Women will be allowed to drive themselves in Saudi Arabia from June following a 30-year prohibition following an announcement by King Salman.
A woman at a showroom
A Saudi private company on Thursday opened the first car showroom for women only just five months before a decision allowing females to drive takes effect.
The showroom was opened in a shopping mall in the western Red Sea port city of Jeddah to allow women the freedom to choose their own cars before they hit the road.
In a historic decision late last year, King Salman gave Saudi women the right to drive, abolishing an almost three-decade ban based on religious reasons.
The showroom offers a wide selection of vehicles from various makes and is staffed by women only.
It also provides women with solutions to finance their purchase provided by leading banks and financial companies. The company plans to open more automobiles showrooms for women in the oil-rich kingdom.
Saudi Arabia announced in September that it would finally lift a ban on women driving , becoming the last country in the world to allow women to get behind the wheel.
Activists had been arrested for driving since 1990, when the first driving campaign was launched by women who drove cars in the capital, Riyadh. In June, the kingdom plans to begin issuing licenses to women, even allowing them to drive motorcycles, according to local reports.
It will be a huge change for women who have had to rely on costly male drivers or male relatives to get to work or school or to run errands and visit friends.
Manal al-Sharif was one of the leading campaigners against the ban. She said she was an 'accidental activist' and now wants the Kingdom to abolish the system of male guardianship.
She told AFP: 'There is no time for us to be silent anymore.'
Ms al-Sharif has written a memoir, 'Daring to Drive' about her campaign.
She said: 'Speak up, that is the only way to bring awareness and change things in Saudi Arabia.'
In a country that adheres to strict gender segregation and an austere vision of Islam, the guardianship system requires Saudi women to get permission from a designated male family member on anything from travel to enrolling at university.
Like the driving ban, the male guardianship 'has stopped a lot of women from pursuing their dreams', said Sharif, who has drawn comparisons with the late US civil rights activist Rosa Parks.
To show how serious she is about her new campaign, Sharif rolls back her sleeve to reveal a plastic blue bracelet that reads 'I am my own guardian', alongside a picture of a car.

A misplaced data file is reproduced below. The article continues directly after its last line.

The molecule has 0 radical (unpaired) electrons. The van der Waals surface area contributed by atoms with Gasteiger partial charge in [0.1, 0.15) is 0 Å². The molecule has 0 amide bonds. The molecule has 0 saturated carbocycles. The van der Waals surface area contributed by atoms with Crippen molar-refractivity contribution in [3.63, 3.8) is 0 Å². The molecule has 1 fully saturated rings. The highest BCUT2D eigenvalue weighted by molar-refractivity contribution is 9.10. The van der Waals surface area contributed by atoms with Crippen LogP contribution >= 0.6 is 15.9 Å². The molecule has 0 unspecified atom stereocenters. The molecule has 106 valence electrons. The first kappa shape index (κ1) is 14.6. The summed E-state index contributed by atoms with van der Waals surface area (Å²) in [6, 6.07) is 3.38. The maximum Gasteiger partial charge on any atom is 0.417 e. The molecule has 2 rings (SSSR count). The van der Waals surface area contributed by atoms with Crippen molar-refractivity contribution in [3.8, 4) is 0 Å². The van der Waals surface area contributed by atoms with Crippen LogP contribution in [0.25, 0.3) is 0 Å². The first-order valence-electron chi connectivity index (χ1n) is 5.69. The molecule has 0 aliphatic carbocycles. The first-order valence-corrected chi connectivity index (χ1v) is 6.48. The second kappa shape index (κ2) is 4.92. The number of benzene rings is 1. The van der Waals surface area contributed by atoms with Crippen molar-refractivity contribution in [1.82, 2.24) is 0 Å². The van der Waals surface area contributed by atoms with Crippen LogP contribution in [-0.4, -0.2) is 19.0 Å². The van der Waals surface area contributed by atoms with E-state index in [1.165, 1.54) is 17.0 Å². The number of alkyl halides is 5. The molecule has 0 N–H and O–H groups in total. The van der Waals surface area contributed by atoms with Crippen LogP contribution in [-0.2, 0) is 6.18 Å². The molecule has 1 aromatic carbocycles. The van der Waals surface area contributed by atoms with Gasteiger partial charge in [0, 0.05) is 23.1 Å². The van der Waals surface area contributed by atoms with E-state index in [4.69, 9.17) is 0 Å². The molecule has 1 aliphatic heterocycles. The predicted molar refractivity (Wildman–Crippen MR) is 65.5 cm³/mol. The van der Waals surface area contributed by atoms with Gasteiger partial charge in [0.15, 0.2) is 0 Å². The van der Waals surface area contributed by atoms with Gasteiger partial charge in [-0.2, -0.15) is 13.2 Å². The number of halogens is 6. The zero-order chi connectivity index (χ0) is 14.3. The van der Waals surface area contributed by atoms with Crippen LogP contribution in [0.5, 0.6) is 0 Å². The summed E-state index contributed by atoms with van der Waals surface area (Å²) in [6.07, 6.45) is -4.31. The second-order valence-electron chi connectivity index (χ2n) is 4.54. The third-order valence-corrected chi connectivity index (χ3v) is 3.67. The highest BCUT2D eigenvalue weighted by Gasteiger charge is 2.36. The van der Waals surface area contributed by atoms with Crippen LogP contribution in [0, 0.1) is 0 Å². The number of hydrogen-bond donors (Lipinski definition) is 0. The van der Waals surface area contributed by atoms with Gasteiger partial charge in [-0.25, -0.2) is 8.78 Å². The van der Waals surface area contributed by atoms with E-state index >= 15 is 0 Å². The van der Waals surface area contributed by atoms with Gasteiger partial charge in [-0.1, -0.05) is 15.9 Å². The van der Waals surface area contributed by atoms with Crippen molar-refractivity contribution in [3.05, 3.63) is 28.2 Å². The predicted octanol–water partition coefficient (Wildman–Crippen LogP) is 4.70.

'We are not minors. We are capable of driving our own lives.'
In her book, Sharif charts her unexpected journey to rebellion, culminating in her arrest after she filmed herself driving and posted the video on YouTube as part of the 'Woman2Drive' campaign in 2011.
Charged with 'driving while female', she spent nine days in jail in a case that sparked global uproar. With unflinching honesty, Sharif recounts the hardships she faced growing up in relative poverty in Saudi Arabia's holiest city Mecca and the struggles she encountered later on as a divorced single mother.
She credits her strict parents with pushing her to excel academically, but also expresses anger over the painful female genital mutilation she had to endure as a child and the domestic abuse she suffered at home, as well as at the hands of her first husband. She admits to succumbing to radicalism in her youth, even burning her brother's Backstreet Boys cassettes in what she calls her 'extremist days', because she believed they were 'haram' or forbidden under Islam.
She said: 'In this book I was very open, I tried to break every single taboo that I could.'
Her top grades eventually led her to become the first female information security specialist at the Saudi national oil company Aramco, where women are allowed to drive within the firm's compound.
But trying to get around outside as a woman 'who had no man in her life' was a constant battle, forcing her to rely on her brother, colleagues or taxi drivers.
One day, after failing to find a ride after a doctor's appointment, she decided to walk home alone. But a car followed her along the way, leaving her terrified - and fed up.
Emboldened by the Arab Spring sweeping through the region at the time, she decided enough was enough. It was time to drive.
'So it was really a personal struggle,' Sharif said.
'It was really from the fear of being helpless in my own country.'